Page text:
After the 3D model has been imported into Acrobat 3D, click the 3D control to activate it. A special 3D toolbar appears at the top of the control. This toolbar has a blue arrow that you can use to toggle it on and off. The default Rotate tool is a poor choice for architectural models as it tends to roll the model while orbiting—use the Spin tool instead. The user interface is clean and quite attractive in Version 8.

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Spin, Pan, and Zoom the model to create a pleasing composition. Click the Model Tree button along the left edge of the screen. This panel is used to create and navigate views, and manage reviews and comments.

Once you are satisfied with the orientation and position of your model, click the Create View button in the model tree (circled below in red). If you save a less-than-ideal view, delete the view, navigate correctly and save a new view—it is not possible to update existing views.

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A node called NewView1 appears in the list with a camera icon. Click the text of this node and rename it Overview. Then right click it and choose Set as Default View from the shortcut menu. This will now be the view that appears when the control is first activated.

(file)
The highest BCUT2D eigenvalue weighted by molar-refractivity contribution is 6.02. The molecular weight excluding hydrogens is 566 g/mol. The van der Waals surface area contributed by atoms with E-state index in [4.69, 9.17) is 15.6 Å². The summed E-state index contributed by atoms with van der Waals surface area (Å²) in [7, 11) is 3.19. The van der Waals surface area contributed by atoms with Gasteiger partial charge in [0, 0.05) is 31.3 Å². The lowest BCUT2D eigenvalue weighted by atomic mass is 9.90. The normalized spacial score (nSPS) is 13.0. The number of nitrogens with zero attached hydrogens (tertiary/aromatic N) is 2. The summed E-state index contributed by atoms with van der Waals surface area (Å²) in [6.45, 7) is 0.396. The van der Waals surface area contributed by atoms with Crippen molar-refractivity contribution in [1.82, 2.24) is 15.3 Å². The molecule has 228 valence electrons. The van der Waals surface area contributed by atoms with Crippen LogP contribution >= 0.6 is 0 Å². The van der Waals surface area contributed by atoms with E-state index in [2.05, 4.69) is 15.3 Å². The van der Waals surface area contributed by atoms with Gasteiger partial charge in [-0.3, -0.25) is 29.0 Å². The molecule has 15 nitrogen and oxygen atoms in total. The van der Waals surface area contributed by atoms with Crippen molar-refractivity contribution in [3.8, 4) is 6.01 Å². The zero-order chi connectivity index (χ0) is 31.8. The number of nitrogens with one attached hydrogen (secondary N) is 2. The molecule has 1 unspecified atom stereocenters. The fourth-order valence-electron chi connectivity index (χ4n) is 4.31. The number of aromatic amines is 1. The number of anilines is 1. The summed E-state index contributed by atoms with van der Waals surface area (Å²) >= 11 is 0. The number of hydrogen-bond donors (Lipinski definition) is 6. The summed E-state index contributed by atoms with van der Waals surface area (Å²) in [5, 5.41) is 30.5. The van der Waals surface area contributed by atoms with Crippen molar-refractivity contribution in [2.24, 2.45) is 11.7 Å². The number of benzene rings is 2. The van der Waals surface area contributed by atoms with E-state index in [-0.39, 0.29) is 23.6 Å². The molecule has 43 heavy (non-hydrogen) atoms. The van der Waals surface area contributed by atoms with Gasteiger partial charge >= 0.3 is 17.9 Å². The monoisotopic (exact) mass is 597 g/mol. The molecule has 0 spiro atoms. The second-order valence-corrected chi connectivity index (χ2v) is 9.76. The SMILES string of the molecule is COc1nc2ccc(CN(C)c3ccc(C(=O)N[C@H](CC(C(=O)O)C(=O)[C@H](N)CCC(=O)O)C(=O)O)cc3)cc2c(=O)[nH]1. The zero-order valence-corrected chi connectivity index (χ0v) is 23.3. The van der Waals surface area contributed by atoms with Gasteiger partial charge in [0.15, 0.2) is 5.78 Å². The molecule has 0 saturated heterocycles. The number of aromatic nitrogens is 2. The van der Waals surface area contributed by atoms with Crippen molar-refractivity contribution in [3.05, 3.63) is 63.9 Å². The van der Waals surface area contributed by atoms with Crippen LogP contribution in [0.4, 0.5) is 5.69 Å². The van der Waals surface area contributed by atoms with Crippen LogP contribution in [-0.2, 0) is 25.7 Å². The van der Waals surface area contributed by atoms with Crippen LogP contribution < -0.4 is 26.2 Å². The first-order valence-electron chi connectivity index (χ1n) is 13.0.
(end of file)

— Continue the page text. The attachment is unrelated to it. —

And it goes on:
You can save as many views as you like to showcase the model. It's a bit tricky, but possible to create interior views, although there are no field-of-view or walkthrough navigation tools yet in version 8, so interior spaces can seem cramped.

Understanding views is really the key to using Acrobat 3D—they store a lot more than just camera position and orientation. View settings include projection type, model render mode, lighting, background color, cross section, and 3D view-specific comments. Some variations in model render mode and lighting are shown below.

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Toggle the Cross Section button on the 3D toolbar to turn on the section plane. Open the Cross Section Properties dialog and uncheck Show Cutting Plane. Drag the Offset slider to move the cutting plane. Click the Save Section View button to create a new view right from the Cross Section Properties dialog box.